Sir Chris Hoy: 'We need to emphasise the positives of cycling to get people on their bikes'

Britain's joint greatest-ever Olympian Sir Chris Hoy believes that while there is still work to be done to make roads safer for cyclists, people should not be put off getting on their bikes

Chris Hoy

Sir Chris Hoy believes road cycling is still a safe activity despite a number of incidents involving high profile and amateur riders in collisions with motor vehicles on UK and European roads this year.

The six-time Olympic gold medallist explained that while there is still “more that can be done” to make the roads safer for cyclists, people should not stop getting on bikes.

>>> New barriers on a London bridge reduce space in cycle lane

Hoy was speaking ahead of the first HSBC UK City Ride this weekend in Birmingham – a series of 14, traffic-free, mass participation rides in cities across Britain this summer.

Earlier this year Astana rider Michele Scarponi was killed after a collision with a van while out on a training ride near his home in Italy, while Chris Froome claimed he was “rammed on purpose” by a driver with his bike left severely damaged when riding in Monaco, with both incidents making news headlines around the world.

While last week 16-year-old time triallist Joe Guy was killed after a collision with a van while out training near Wolverhampton.

"I definitely don't want to play down the tragic events that have happened over the last few years. But at the same time the positive sides of cycling are so important and so far reaching we need to emphasise those," Hoy told Cycling Weekly.

He stressed that it was hard to know whether the number of incidents between cyclists and motor vehicles on the roads was increasing, because there are significantly more people cycling now than there have been in previous years.

“[Cycling's] becoming so popular now the number of people that are riding bikes it’s inevitable that you will get a few but they do tend to make the headlines. It’s still a relatively safe activity," he said.

“It could obviously be a lot safer; you look at city’s or countries around Europe – Denmark, Holland, Germany – they’ve had bikes at the centre of their transportation for decades, generations, they’re used to bikes being around, there’s the right provisions for them, people are used to seeing them, other road users are used to being around them and it takes time.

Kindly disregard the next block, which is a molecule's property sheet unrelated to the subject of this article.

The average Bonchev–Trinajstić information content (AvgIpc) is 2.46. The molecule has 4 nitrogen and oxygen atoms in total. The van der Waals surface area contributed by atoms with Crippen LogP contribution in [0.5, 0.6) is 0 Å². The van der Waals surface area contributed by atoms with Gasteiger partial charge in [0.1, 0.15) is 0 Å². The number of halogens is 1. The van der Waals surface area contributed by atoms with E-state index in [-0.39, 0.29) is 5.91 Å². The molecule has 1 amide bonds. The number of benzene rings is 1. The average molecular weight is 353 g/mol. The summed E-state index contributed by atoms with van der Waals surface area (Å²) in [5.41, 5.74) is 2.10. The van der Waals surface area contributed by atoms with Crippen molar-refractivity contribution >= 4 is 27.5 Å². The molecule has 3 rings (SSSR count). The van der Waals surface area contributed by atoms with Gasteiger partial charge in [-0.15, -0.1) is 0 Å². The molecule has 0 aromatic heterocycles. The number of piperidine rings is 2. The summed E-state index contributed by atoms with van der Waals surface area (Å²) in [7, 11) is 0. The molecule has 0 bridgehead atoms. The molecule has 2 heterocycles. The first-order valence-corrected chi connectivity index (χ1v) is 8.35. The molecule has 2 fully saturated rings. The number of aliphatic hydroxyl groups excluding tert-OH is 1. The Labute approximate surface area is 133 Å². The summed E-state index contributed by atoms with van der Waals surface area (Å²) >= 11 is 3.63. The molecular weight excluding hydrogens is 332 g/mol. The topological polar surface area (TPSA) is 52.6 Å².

“Cycling has grown so quickly it’s really exploded in the UK and it takes time for this change to take place. It’s awful when you hear these stories and see these headlines but on the whole I think we’re heading in the right direction.

“There’s always more that can be done, definitely the roads can be safer, and the road users can be better educated.”

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As well as allowing people to cycle on roads away from the traffic, the aim of the City Rides is to inspire more people to get on their bikes with the hope of having two million people riding by 2020.

"That’s the one thing we don’t want parents to absorb the information that cycling equals danger and therefore I don’t want my child to ride their bikes,” Hoy continued.

“These types of activities – the City Rides – are great, you can bring the whole family down in a safe environment, get your confidence amongst other cyclists too and remind yourself how much fun it is to ride your bike.”

Hoy retired from professional cycling in 2012 after the London Olympics but still cycles regularly on the road. He stressed that while there is a risk with cycling, the health benefits you can get from riding are vital and that there are things riders can do to help stay safe on the road.

“In many ways the faster you ride the safer it is, if you can ride along at the same pace as the flow of traffic it’s better, but you don’t have to go flat out to be safe in traffic,” Hoy explained.

“It’s almost [that you have to be] looking for danger, riding defensively, always covering your brakes, always looking for people sitting on the side of the car that they could potentially open doors in front of you.

“It doesn’t matter how experienced you are, how vigilant you are, there are things that can happen outward your control and that’s the scary thing.

"I’m not going to portray it as some super safe, nothing to worry about activity, yes there are dangers but there are dangers everywhere you look in life,” Hoy continued, before pointing to the vast health benefits cycling offers.

“The health benefits of cycling are so far reaching that to be put off for fear of hurting yourself, in many ways if you don’t cycle and aren’t active you’re going to harm yourself through ill health in the long run.”

The first City Ride takes place this Sunday June 11 in Birmingham, with the series ending in Liverpool on September 24. The full roster of events is listed below:

Birmingham – 11 June

Nottingham – 18 June

Southampton - 25 June

Newcastle – 2 July

Sheffield – 16 July

Manchester – 23 July

Cardiff – 6 August

Leicester – 13 August

Bristol – 20 August

Glasgow – 27 August

Edinburgh – 3 September

Leeds – 10 September

Coventry – 17 September

Liverpool – 24 September

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